The dreaded dentist drill could be consigned to history after scientists found a better way to stop and reverse tooth decay.
Until now, caries are often detected too late when it has broken through the enamel, causing cavities requiring the traditional ‘fill and drill’. But regular check-ups, a high concentration fluoride varnish applied to the sites of early decay, better brushing skills and banishing sugary drinks and snacks between meals slashes the need for fillings by up to half.
An estimated one in ten Brits have dental phobia, which stops them going to their dentist. But it takes an average of four to eight years for decay to progress from the tooth’s outer layer of the enamel to the inner layer.
A new seven-year study by the University of Sydney found fillings to be reduced by 30 to 50 per cent through preventative oral care even in those who have dental phobias.
Named Caries Management System (CMS) ‘no-drill’ treatment, it involves a set of protocols covering the assessment of decay risk, the interpretation of dental x-rays and the specific treatment of early decay.
Associate Professor Wendell Evans said: “It’s unnecessary for patients to have fillings because they’re not required in many cases of dental decay. This research signals the need for a major shift in the way tooth decay is managed by dentists – dental practice in Australia needs to change. Our study shows that a preventative approach has major benefits compared to current practice.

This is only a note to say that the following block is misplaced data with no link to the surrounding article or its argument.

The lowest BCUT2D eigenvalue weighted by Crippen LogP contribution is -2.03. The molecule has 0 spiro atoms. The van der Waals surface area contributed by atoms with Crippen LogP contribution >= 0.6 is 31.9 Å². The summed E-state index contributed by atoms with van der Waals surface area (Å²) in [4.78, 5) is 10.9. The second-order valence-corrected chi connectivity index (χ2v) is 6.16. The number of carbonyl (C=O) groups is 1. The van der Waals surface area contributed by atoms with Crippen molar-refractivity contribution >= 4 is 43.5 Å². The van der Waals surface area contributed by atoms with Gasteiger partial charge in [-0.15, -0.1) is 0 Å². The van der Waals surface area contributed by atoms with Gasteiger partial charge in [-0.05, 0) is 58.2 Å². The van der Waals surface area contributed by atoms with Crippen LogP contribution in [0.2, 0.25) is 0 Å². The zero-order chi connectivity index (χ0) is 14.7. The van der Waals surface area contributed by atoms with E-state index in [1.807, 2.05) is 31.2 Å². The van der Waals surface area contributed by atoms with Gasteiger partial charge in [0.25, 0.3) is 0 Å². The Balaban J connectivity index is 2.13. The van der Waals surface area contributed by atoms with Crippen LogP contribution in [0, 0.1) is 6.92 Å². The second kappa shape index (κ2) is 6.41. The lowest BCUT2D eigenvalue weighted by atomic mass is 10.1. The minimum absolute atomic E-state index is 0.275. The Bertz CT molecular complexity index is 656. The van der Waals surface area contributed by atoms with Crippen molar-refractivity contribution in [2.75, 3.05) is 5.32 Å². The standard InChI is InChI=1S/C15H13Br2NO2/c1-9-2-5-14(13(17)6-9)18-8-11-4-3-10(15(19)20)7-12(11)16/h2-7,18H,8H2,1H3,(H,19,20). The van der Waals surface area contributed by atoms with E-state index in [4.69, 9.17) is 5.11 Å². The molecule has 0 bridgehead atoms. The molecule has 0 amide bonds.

“For a long time, it was believed that tooth decay was a rapidly progressive phenomenon and the best way to manage it was to identify early decay and remove it immediately in order to prevent a tooth surface from breaking up into cavities. After removing the decay, the affected tooth is then restored with a filling material – this process is sometimes referred to as ‘drilling and filling’. However, 50 years of research studies have shown that decay is not always progressive and develops more slowly than was previously believed.
“For example, it takes an average of four to eight years for decay to progress from the tooth’s outer layer (enamel) to the inner layer (dentin). That is plenty of time for the decay to be detected and treated before it becomes a cavity and requires a filling. The CMS was first tested on high-risk patients at Westmead Hospital with great success. It showed that early decay could be stopped and reversed and that the need for drilling and filling was reduced dramatically. A tooth should only be drilled and filled where an actual hole-in-the-tooth is already evident. The reduced decay risk and reduced need for fillings was understandably welcomed by patients. However, patients play an important role in their treatment. This treatment will need a partnership between dentists and patients to be most successful at.”
CMS treatment was tested in general dental practices in New South Wales and Canberra.
The study was published in Community Dentistry and Oral Epidemiology. – Plymouth Herald